You are here: Home » Markets » Commodities » Food & Edible Oils
Business Standard

Spice Board recommends ban on cheap pepper imports as prices fall

From Rs 450 per kg 2 months back, pepper prices dropped to Rs 400 a kg on Wednesday

T E Narasimhan  |  Coonoor 

Pepper
Pepper has been a key intercrop for coffee growers

A few months after cheap imports from Vietnam came under the scanner of the Food Safety and Standards Authority of India (FSSAI) for suspected contamination, the has recommended a ban on the imports over quality concerns. The development comes at a time when cheap imports have brought down the price to Rs 400 a kg, from Rs 650 a kg about a year ago. 

A B Rema Shree, director (research and development), Spice Board, said the board had recommended a ban on imported from Vietnam as its quality had been a major concern. “It’s a policy decision, so the government needs to take a final decision,” the official added.

Earlier, the instructed various nodal agencies and its offices across the country to check imports into the country. The authority suspected that coming in from Vietnam, through Sri Lanka, might be contaminated. has been a key intercrop for coffee growers. 

Three months ago, the Multi Commodity Exchange (MCX) launched trading in Malabar Garbled Black futures contract. It was expected this would bring some stability in prices, but it did not help as cheap imports were a major problem, say growers.

prices dropped to Rs 400 a kg on Wednesday from Rs 450 a kg two months ago and Rs 600-650 a kg a year ago. Imported was available at Rs 350 a kg.
 
Anuj Gupta , head - research (commodities and currencies) at Angel Broking, said Indian black prices on futures exchange continued to shrink with rising imports from Vietnam routed through Sri Lanka.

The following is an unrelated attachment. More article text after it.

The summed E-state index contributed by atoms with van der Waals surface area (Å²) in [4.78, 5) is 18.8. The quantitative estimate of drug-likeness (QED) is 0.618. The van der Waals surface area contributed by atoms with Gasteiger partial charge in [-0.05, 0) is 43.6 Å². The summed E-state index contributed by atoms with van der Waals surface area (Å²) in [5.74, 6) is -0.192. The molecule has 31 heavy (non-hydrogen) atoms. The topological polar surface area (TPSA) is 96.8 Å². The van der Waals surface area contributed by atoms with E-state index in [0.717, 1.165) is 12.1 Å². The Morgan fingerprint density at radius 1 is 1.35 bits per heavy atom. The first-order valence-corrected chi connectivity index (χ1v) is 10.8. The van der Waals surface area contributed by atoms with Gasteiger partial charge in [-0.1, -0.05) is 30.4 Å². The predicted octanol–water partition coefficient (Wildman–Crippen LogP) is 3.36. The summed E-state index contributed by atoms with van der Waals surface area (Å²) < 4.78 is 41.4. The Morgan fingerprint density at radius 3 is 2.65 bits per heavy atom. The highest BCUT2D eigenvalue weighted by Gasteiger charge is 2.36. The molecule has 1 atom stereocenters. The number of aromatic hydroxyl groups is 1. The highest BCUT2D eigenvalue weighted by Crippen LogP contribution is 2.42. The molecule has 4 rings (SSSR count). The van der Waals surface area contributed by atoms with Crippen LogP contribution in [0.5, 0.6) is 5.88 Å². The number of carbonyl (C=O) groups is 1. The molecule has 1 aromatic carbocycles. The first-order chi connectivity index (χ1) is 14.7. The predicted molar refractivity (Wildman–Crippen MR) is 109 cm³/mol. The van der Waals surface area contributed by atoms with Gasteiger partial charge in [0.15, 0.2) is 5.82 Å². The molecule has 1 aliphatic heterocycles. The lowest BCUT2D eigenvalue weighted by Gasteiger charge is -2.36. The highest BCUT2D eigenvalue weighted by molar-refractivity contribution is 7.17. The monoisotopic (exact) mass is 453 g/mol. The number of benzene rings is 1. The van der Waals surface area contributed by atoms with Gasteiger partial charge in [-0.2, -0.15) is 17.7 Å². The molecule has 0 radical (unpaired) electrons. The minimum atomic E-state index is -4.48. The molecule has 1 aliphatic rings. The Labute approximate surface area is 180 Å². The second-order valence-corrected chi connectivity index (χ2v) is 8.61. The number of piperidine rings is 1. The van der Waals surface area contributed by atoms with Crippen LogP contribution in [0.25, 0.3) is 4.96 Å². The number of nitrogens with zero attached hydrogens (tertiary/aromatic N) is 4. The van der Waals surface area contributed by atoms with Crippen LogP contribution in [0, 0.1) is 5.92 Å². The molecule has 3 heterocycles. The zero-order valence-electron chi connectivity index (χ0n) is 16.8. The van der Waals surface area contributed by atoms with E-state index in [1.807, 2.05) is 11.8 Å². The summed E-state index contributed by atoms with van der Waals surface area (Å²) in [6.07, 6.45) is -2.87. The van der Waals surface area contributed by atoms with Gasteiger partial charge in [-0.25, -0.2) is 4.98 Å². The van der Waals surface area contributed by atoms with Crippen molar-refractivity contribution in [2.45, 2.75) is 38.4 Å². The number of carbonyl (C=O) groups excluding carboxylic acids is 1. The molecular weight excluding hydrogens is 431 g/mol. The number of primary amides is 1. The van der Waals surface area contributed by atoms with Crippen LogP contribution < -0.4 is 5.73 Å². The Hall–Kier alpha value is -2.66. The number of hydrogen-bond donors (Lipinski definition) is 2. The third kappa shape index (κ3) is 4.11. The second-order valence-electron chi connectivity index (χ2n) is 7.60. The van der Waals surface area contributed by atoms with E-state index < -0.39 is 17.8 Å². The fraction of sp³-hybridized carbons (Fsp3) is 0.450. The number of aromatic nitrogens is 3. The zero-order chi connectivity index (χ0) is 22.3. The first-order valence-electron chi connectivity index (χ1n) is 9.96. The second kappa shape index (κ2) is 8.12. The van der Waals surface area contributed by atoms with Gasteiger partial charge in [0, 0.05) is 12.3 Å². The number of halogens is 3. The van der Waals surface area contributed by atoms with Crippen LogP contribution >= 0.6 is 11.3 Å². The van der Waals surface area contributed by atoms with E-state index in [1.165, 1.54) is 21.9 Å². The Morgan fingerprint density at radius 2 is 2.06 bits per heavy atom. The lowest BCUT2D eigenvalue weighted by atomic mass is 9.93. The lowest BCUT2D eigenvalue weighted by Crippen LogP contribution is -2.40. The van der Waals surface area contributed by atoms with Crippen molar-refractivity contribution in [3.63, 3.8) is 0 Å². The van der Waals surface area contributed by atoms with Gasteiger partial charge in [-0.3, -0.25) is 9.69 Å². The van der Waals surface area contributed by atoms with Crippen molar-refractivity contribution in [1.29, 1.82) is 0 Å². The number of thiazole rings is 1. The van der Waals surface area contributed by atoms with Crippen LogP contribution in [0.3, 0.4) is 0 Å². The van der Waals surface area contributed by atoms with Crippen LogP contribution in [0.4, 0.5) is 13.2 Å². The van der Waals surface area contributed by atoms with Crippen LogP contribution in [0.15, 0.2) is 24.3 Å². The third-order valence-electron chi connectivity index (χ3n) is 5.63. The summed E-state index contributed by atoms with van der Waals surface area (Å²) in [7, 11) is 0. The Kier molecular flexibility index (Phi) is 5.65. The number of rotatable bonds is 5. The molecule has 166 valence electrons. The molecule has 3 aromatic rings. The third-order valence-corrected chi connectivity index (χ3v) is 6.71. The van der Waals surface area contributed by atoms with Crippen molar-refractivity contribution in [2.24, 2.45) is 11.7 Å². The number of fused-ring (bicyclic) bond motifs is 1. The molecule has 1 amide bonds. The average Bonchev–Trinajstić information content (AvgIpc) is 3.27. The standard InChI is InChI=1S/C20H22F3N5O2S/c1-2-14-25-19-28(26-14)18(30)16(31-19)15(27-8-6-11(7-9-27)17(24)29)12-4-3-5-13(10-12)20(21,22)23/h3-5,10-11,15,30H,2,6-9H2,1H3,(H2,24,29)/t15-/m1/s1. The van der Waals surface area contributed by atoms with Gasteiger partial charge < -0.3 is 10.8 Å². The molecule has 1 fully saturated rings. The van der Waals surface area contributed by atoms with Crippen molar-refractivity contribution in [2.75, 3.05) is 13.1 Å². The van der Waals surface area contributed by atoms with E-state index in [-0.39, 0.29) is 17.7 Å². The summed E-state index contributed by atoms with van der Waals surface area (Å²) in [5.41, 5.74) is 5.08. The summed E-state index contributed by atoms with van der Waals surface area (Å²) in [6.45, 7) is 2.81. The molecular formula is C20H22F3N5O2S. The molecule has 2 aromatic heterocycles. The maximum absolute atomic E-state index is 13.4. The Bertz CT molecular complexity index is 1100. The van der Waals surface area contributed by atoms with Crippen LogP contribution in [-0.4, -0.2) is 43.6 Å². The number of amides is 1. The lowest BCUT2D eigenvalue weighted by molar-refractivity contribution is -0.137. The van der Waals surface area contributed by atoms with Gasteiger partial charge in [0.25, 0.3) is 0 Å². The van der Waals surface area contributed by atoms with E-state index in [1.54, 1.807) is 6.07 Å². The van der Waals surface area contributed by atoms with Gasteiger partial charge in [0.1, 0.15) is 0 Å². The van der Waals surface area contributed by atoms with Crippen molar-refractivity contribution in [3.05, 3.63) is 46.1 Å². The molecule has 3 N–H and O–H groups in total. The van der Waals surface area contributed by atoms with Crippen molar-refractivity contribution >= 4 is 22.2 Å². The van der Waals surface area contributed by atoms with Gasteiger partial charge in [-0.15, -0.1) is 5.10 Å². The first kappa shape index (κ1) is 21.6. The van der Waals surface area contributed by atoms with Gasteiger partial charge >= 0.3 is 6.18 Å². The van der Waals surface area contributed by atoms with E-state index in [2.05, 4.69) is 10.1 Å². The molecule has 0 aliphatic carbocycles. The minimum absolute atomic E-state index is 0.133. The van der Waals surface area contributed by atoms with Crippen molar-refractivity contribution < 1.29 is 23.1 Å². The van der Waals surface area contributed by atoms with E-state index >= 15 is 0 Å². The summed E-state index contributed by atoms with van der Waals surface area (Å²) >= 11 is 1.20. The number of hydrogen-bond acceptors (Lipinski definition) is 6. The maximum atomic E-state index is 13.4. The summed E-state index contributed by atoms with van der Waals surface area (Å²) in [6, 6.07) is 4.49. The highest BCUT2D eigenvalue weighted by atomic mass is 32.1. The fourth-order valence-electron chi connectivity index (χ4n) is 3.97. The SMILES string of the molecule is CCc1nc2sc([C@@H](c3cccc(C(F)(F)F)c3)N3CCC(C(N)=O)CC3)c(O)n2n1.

The October futures for delivery in the National Commodity and Derivatives Exchange Limited (NCDEX) fell nearly 6.2 per cent from last week’s high to Rs 47,240 a quintal on Tuesday.

Rohan Colaco, former executive committee member at Karnataka Planters Association and a leading planter, said it was clear that imports were hurting local prices.

As was an income balancer due to hard times in coffee plantation, the price drop had made survival of growers difficult, he added.

According to market sources, Vietnam exported 3,000 tonnes of to Sri Lanka in July, and another 2,000 tonnes in August. Most of this has come to India. Imported has more takers as it is cheaper. Import from Sri Lanka carries a duty of 8 per cent under the agreement, compared with 70 per cent from other countries.
 
Vietnam has been increasing its output in the past few years. Its production this year is in the range of 2-2.2 lakh tonnes, while in India it’s dropping.

data show that in 2012-13, production was 65,000 tonnes, which dropped to 55,500 in 2016-17, mainly due to industrialisation in pepper-growing areas, unfavourable weather conditions, among other factors. Karnataka has now overtaken Kerala to become the largest cultivator of
 
India’s domestic demand for is on the rise, increasing at four per cent per annum. 

First Published: Fri, September 15 2017. 02:04 IST
RECOMMENDED FOR YOU